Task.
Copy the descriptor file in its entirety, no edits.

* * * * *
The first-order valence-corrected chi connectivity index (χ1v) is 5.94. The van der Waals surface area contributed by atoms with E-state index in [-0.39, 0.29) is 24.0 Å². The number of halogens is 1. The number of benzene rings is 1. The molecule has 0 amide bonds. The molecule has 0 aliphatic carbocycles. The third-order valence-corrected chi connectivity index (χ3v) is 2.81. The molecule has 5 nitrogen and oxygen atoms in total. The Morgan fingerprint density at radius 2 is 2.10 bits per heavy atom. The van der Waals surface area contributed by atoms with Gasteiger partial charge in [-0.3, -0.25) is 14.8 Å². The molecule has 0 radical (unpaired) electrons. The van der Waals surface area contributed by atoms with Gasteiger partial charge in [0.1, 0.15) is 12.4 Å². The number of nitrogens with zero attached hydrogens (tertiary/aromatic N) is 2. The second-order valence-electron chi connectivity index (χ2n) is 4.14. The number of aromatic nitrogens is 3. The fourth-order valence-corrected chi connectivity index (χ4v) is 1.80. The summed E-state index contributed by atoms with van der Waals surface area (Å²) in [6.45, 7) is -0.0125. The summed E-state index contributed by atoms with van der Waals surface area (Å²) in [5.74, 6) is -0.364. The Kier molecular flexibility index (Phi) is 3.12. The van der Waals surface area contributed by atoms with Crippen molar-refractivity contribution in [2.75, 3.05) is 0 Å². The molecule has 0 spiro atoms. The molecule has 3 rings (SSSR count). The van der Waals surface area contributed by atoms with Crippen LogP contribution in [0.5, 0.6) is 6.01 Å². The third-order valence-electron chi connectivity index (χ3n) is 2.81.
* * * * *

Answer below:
The first-order valence-corrected chi connectivity index (χ1v) is 5.94. The van der Waals surface area contributed by atoms with E-state index in [-0.39, 0.29) is 24.0 Å². The number of halogens is 1. The number of benzene rings is 1. The molecule has 0 amide bonds. The molecule has 0 aliphatic carbocycles. The third-order valence-corrected chi connectivity index (χ3v) is 2.81. The molecule has 5 nitrogen and oxygen atoms in total. The Morgan fingerprint density at radius 2 is 2.10 bits per heavy atom. The van der Waals surface area contributed by atoms with Gasteiger partial charge in [-0.3, -0.25) is 14.8 Å². The molecule has 0 radical (unpaired) electrons. The van der Waals surface area contributed by atoms with Gasteiger partial charge in [0.1, 0.15) is 12.4 Å². The number of nitrogens with zero attached hydrogens (tertiary/aromatic N) is 2. The second-order valence-electron chi connectivity index (χ2n) is 4.14. The number of aromatic nitrogens is 3. The fourth-order valence-corrected chi connectivity index (χ4v) is 1.80. The summed E-state index contributed by atoms with van der Waals surface area (Å²) in [6.45, 7) is -0.0125. The summed E-state index contributed by atoms with van der Waals surface area (Å²) in [5.74, 6) is -0.364. The Kier molecular flexibility index (Phi) is 3.12. The van der Waals surface area contributed by atoms with Crippen molar-refractivity contribution in [2.75, 3.05) is 0 Å². The molecule has 0 spiro atoms. The molecule has 3 rings (SSSR count). The van der Waals surface area contributed by atoms with Crippen LogP contribution in [0.5, 0.6) is 6.01 Å². The third-order valence-electron chi connectivity index (χ3n) is 2.81.